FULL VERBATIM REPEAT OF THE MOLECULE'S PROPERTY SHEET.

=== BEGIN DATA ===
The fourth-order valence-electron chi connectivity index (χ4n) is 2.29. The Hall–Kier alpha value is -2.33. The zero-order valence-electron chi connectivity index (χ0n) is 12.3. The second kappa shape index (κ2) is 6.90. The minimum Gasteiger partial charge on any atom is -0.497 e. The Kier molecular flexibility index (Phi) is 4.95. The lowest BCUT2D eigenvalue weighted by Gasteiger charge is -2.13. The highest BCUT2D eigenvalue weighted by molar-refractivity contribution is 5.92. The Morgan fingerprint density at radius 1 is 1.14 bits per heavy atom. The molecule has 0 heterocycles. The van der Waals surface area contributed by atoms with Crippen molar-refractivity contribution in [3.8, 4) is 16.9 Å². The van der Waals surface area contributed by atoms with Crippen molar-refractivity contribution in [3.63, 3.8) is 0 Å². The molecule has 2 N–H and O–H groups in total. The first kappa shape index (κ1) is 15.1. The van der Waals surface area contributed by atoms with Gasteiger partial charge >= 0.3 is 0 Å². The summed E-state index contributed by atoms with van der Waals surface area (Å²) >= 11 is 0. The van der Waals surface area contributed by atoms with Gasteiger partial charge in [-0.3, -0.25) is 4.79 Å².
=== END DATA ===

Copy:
The fourth-order valence-electron chi connectivity index (χ4n) is 2.29. The Hall–Kier alpha value is -2.33. The zero-order valence-electron chi connectivity index (χ0n) is 12.3. The second kappa shape index (κ2) is 6.90. The minimum Gasteiger partial charge on any atom is -0.497 e. The Kier molecular flexibility index (Phi) is 4.95. The lowest BCUT2D eigenvalue weighted by Gasteiger charge is -2.13. The highest BCUT2D eigenvalue weighted by molar-refractivity contribution is 5.92. The Morgan fingerprint density at radius 1 is 1.14 bits per heavy atom. The molecule has 0 heterocycles. The van der Waals surface area contributed by atoms with Crippen molar-refractivity contribution in [3.8, 4) is 16.9 Å². The van der Waals surface area contributed by atoms with Crippen molar-refractivity contribution in [3.63, 3.8) is 0 Å². The molecule has 2 N–H and O–H groups in total. The first kappa shape index (κ1) is 15.1. The van der Waals surface area contributed by atoms with Gasteiger partial charge >= 0.3 is 0 Å². The summed E-state index contributed by atoms with van der Waals surface area (Å²) >= 11 is 0. The van der Waals surface area contributed by atoms with Gasteiger partial charge in [-0.3, -0.25) is 4.79 Å².